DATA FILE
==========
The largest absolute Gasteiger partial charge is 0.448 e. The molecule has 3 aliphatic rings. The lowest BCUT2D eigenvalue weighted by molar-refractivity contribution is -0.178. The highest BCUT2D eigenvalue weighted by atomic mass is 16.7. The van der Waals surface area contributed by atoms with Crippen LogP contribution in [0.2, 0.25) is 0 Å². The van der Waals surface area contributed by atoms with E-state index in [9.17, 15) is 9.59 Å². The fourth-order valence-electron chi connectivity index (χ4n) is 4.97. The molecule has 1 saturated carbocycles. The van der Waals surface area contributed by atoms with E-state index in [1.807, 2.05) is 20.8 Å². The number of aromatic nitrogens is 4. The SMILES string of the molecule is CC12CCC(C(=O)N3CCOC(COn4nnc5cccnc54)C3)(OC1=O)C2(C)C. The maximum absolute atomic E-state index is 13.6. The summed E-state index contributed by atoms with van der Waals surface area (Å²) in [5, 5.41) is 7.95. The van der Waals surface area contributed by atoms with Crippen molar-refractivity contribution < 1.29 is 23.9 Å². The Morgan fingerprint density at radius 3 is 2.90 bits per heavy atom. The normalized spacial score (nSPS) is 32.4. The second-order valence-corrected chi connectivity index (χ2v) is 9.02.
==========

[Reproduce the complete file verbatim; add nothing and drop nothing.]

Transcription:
The largest absolute Gasteiger partial charge is 0.448 e. The molecule has 3 aliphatic rings. The lowest BCUT2D eigenvalue weighted by molar-refractivity contribution is -0.178. The highest BCUT2D eigenvalue weighted by atomic mass is 16.7. The van der Waals surface area contributed by atoms with Crippen LogP contribution in [0.2, 0.25) is 0 Å². The van der Waals surface area contributed by atoms with E-state index in [9.17, 15) is 9.59 Å². The fourth-order valence-electron chi connectivity index (χ4n) is 4.97. The molecule has 1 saturated carbocycles. The van der Waals surface area contributed by atoms with E-state index in [1.807, 2.05) is 20.8 Å². The number of aromatic nitrogens is 4. The SMILES string of the molecule is CC12CCC(C(=O)N3CCOC(COn4nnc5cccnc54)C3)(OC1=O)C2(C)C. The maximum absolute atomic E-state index is 13.6. The summed E-state index contributed by atoms with van der Waals surface area (Å²) in [5, 5.41) is 7.95. The van der Waals surface area contributed by atoms with Crippen molar-refractivity contribution < 1.29 is 23.9 Å². The Morgan fingerprint density at radius 3 is 2.90 bits per heavy atom. The normalized spacial score (nSPS) is 32.4. The second-order valence-corrected chi connectivity index (χ2v) is 9.02.